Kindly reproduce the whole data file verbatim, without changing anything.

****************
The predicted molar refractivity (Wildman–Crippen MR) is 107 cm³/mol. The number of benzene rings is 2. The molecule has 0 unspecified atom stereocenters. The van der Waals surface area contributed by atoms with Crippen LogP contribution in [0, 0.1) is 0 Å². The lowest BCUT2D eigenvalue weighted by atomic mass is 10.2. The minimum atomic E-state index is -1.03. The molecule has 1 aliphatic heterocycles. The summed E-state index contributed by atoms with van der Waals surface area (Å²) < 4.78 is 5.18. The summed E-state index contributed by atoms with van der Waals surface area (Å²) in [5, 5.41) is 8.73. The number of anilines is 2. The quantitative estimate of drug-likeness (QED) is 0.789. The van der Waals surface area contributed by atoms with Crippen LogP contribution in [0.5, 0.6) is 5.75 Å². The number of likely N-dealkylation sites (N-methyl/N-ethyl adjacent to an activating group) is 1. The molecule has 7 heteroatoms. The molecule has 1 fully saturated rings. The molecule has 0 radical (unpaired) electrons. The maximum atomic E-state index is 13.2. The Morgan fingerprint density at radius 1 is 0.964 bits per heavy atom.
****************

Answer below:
The predicted molar refractivity (Wildman–Crippen MR) is 107 cm³/mol. The number of benzene rings is 2. The molecule has 0 unspecified atom stereocenters. The van der Waals surface area contributed by atoms with Crippen LogP contribution in [0, 0.1) is 0 Å². The lowest BCUT2D eigenvalue weighted by atomic mass is 10.2. The minimum atomic E-state index is -1.03. The molecule has 1 aliphatic heterocycles. The summed E-state index contributed by atoms with van der Waals surface area (Å²) < 4.78 is 5.18. The summed E-state index contributed by atoms with van der Waals surface area (Å²) in [5, 5.41) is 8.73. The number of anilines is 2. The quantitative estimate of drug-likeness (QED) is 0.789. The van der Waals surface area contributed by atoms with Crippen LogP contribution in [0.5, 0.6) is 5.75 Å². The number of likely N-dealkylation sites (N-methyl/N-ethyl adjacent to an activating group) is 1. The molecule has 7 heteroatoms. The molecule has 1 fully saturated rings. The molecule has 0 radical (unpaired) electrons. The maximum atomic E-state index is 13.2. The Morgan fingerprint density at radius 1 is 0.964 bits per heavy atom.